We use a range of programming languages at GDS because we think using the right tool for the job gives us the best chance of building services that best meet users’ needs. This document does not apply to choosing ‘off the shelf’ software (open source or not).
We focus on using a small number of programming languages for core software development tasks.
This should make it easier for developers to:
- move around the organisation
- develop shared components
- improve their personal development
- master how they operate applications
GDS projects using Node.js include:
- GOV.UK Frontend
- GOV.UK Pay
- GOV.UK PaaS (TypeScript)
- GOV.UK Prototype Kit
You can use Node.js to render a web interface for your service. For example, GOV.UK Pay has created thin, client-facing applications that do not store data (although they may retrieve data from an API).
You can use TypeScript when teams think it’s appropriate. For example, the GOV.UK PaaS team uses TypeScript because they are used to working with a statically typed, compiled language, and they think the compilation and static-analysis tooling is better for their workflow. There’s more information about TypeScript on the Node.js page.
Our core languages for backend development are:
We’ve chosen these languages because they are successfully used by teams at the moment, and we are confident in how to host and operate applications written in them. You should carry out new development in one of these languages.
We are also currently exploring the use of Node.js in the backend for serverless systems, particularly in the Digital Identity programme.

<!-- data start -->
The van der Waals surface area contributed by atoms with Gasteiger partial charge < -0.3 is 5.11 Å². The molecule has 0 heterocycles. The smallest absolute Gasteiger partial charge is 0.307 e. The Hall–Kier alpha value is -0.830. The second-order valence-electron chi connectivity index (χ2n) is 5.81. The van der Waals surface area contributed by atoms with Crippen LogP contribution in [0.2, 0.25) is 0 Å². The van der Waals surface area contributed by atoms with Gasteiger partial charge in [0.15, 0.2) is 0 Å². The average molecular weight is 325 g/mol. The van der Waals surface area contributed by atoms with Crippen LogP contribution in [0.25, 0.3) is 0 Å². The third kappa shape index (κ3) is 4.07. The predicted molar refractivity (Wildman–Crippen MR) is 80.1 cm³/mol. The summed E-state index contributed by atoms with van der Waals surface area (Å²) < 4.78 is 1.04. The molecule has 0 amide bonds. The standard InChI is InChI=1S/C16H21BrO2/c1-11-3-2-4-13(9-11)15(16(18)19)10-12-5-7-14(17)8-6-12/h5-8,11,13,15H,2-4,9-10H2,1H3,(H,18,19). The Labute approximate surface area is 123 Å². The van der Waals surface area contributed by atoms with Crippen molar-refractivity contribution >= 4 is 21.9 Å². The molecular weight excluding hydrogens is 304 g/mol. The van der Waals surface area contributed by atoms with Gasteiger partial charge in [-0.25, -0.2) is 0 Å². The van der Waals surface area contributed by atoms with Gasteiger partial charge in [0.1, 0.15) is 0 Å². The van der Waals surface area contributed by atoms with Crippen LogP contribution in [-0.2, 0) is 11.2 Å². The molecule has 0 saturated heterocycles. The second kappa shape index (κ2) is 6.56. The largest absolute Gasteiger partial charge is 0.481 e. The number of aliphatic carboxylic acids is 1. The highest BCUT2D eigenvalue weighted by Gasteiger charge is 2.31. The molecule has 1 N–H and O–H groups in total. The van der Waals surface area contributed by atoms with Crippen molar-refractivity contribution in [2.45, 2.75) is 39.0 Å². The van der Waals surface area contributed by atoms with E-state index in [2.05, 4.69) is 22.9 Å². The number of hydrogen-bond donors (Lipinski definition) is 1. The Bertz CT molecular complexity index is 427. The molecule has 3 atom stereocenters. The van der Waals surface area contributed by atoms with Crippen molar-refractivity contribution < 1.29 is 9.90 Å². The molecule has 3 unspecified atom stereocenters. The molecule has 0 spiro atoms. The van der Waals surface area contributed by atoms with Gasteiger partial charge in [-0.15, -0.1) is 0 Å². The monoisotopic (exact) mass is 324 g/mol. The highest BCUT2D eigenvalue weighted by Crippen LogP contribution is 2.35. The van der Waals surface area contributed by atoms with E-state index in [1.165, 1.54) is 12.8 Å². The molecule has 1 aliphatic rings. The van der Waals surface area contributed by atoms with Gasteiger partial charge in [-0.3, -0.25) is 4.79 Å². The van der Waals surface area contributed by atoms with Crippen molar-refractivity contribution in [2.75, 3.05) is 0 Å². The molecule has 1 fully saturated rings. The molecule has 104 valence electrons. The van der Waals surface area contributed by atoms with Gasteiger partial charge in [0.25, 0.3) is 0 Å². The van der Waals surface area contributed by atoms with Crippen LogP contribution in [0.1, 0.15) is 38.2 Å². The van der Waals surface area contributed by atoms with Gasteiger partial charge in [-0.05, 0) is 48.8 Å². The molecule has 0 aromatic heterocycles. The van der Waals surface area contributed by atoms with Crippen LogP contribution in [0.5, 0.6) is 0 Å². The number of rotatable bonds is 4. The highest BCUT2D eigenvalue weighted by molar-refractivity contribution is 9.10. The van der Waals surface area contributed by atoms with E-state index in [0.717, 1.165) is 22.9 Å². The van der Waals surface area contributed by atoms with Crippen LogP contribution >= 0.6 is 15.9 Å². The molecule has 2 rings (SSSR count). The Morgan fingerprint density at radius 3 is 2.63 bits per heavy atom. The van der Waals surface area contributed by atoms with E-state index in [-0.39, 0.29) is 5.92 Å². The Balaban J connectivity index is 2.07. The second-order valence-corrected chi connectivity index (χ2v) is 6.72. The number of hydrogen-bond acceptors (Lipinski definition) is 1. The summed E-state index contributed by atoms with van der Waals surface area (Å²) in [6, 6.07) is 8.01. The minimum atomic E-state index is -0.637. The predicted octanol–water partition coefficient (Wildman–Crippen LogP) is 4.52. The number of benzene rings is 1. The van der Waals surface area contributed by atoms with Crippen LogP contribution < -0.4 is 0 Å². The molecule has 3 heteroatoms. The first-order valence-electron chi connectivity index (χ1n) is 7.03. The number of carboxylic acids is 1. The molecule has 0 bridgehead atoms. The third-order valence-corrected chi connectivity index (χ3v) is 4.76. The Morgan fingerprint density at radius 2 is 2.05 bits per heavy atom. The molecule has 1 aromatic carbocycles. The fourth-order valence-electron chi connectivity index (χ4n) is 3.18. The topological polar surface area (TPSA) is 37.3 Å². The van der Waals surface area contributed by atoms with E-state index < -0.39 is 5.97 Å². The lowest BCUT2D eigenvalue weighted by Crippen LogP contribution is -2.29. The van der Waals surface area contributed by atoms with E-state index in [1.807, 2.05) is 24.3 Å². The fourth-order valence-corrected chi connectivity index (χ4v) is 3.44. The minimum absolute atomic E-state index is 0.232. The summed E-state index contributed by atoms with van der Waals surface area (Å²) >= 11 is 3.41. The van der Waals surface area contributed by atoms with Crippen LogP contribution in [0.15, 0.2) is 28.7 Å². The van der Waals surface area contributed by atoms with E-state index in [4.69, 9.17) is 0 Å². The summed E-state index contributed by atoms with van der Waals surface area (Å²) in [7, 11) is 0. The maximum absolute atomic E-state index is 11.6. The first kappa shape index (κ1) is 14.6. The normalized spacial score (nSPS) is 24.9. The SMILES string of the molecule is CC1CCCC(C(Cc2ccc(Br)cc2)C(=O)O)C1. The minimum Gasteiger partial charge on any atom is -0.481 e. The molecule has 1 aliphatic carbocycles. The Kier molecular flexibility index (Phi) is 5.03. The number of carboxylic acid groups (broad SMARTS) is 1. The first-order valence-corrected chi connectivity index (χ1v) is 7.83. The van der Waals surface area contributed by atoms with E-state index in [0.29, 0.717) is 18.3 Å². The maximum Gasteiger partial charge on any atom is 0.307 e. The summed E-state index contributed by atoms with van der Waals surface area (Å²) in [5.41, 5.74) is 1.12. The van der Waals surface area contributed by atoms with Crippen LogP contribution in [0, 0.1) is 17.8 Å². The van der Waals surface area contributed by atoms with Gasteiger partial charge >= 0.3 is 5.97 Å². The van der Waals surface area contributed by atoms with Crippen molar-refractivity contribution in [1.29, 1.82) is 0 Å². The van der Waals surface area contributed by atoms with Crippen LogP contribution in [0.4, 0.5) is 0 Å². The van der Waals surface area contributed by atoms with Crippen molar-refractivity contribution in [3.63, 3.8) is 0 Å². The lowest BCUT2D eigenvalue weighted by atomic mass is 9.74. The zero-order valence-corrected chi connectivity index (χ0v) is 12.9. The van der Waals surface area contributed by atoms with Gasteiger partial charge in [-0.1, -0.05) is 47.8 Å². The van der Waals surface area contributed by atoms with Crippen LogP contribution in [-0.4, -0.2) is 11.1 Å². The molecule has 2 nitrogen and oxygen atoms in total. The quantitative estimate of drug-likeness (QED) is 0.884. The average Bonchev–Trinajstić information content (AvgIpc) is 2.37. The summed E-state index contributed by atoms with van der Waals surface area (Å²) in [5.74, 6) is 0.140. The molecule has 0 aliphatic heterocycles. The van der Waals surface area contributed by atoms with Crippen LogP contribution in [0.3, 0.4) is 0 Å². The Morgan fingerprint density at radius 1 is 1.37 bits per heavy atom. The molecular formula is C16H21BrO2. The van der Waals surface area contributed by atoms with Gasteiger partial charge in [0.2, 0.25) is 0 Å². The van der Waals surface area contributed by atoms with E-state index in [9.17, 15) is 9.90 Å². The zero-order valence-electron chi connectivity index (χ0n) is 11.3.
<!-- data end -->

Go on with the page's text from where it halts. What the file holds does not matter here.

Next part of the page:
You should write new Python projects in Python 3. Python 2 reached end of life in 2020. Python 3 is now well-supported by application frameworks and libraries, and is commonly used in production.
Go is no longer a core backend development language in GDS.
The only Go service currently in production operation is the GOV.UK router, and it is the core language for Cloud Foundry, which GOV.UK PaaS uses, although GOV.UK PaaS is being decommissioned. As such, the knowledge and experience of building and running services in Go is small and decreasing.
Go may be an appropriate language for instances of systems programming, like proxying, routing, and transforming HTTP requests. However you should only write these sorts of components if there is no alternative maintained open source tool available.
Languages we do not use for new projects
We used Scala in the early days of GDS. GOV.UK Licensing is the only remaining application written in Scala but we’ve found it hard to support because of a lack of skills in GDS. Do not use Scala for new projects.
Using other languages
There will be sensible reasons to not follow the above guidance on languages. For example when you’re:
- extending an existing codebase or ecosystem
- scripting in a particular environment
- experimenting during an alpha (with an expectation that it’s replaced by something we have more confidence in for beta)
- working in a very specific or unusual problem domain, like heavy use of WebSockets
The set of languages we’re comfortable supporting will change over time.
If you want to use a new language, talk to your Head of Technology and then create a prototype. If it goes well you can open a pull request to change this document.
If you’re having problems using one of the languages we support, open a pull request to document the issues.